This year, Nassar's 1975 novel, Ancient Tillage, and 1978 novella, A Cup of Rage, became available in English translation for the first time. These chronicles

  • culture December 02, 2016

    How to Win at Feminism: The Definitive Guide to Having it All—And Then Some! by Beth Newell, Sarah Pappalardo, and Anna Drezen

    In September 2015, in an effort to appeal to millennial voters, Hillary Clinton submitted to an interview with Lena Dunham for Lenny, Dunham's newsletter. "What would a Clinton administration bring back to the White House?" Dunham asks perkily. Hillary begins: "I will focus on raising incomes, women's rights, and . . . " But Dunham interrupts: "I mean more like what furniture. Like, what cute furniture are you definitely going to bring back with you. Like I don't know if you're into Etsy or Anthropologie." Hillary looks at her with exaggerated shock. "Uh . . . " she falters. It's a nauseatingly

  • culture April 01, 2015

    Thus Were Their Faces by Silvina Ocampo

    The work of Argentine author Silvina Ocampo is rife with unlikely marriages, deadly weddings, and botched birthdays. Ocampo’s funerals are cheerful, her fêtes funereal. For Ocampo, there is something sinister about the hypocrisy of celebration, and Thus Were Their Faces comprises a vengeful series of happy occasions gone wrong.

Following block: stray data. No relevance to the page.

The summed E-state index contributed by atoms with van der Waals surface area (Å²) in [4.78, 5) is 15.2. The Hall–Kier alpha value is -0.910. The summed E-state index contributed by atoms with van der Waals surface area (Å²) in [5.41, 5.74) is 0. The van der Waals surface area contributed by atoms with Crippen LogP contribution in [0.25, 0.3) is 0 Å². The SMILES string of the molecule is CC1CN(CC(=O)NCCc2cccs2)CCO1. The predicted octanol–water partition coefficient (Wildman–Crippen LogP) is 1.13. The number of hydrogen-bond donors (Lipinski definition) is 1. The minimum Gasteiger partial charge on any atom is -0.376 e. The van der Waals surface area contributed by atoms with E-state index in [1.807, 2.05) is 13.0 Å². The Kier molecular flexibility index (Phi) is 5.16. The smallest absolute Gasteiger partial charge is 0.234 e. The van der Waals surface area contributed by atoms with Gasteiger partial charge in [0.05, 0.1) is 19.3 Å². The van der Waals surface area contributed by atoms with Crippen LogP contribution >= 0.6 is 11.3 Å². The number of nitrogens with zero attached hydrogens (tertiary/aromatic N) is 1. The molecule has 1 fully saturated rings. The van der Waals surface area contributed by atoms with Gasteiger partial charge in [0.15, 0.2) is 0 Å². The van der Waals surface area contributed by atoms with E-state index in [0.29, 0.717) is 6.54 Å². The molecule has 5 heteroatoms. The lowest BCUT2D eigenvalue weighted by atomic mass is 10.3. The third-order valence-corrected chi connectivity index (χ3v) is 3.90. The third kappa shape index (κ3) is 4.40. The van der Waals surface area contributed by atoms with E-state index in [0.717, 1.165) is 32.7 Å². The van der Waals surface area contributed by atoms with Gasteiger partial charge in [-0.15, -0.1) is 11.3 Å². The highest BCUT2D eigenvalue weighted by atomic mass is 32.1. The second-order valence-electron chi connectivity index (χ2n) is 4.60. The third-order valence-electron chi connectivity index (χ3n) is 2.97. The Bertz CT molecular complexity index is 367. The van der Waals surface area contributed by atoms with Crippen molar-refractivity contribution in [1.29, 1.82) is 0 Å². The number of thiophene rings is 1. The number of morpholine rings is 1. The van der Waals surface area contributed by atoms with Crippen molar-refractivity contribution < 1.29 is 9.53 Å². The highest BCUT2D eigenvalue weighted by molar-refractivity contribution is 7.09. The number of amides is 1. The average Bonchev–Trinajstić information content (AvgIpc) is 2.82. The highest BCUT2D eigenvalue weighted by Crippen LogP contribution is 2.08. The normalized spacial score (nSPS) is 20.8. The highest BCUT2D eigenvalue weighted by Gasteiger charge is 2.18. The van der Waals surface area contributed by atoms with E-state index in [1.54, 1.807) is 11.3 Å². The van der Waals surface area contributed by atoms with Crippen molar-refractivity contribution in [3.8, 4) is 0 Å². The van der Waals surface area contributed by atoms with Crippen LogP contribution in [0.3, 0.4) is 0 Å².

The work of Argentine author Silvina Ocampo is rife with unlikely marriages, deadly weddings, and botched birthdays. Ocampo’s funerals are cheerful, her fêtes funereal. “The cemetery looked like a flower show, and the streets sounded like a bell-ringing contest,” she writes of a funeral procession in “Friends,” one of the stories in the newly translated collection Thus Were Their Faces. The mourners “were so enraged they looked happy. On [the] white coffin they had put bright flowers, which were constantly praised by the women…. I don’t think anyone cried.” In another story, “The Photographs,”

  • culture January 23, 2015

    On Cortázar

    Reading Hopscotch—reading Julio Cortázar—is a bit like navigating a labyrinth. Behind each corner, each chapter doubling back on itself, lurks the prospect of an unforeseen encounter, at once disturbing and tantalizing. Distances are distorted. Ostensible shortcuts will lead you on a scenic route that provides alternate, unexpected perspectives. All the while, Cortázar’s work invokes a sort of Zeno’s Paradox.

    IN THE WORK of the Argentine writer Julio Cortázar, the shortest distances are often also the greatest: The space between self and other can be maddeningly difficult to traverse. Full of magical transformations, ritual sacrifices, and turbulent prophetic dreams, Cortázar’s writing abounds with troubled pairings, unlikely and uneasy doppelgängers who come apart even as—especially as—they converge. In one of his stories, “The Distances,” a wealthy Argentine woman dreams repeatedly of a Hungarian peasant. When she finally encounters the object of her visions on a bridge in Budapest, she embraces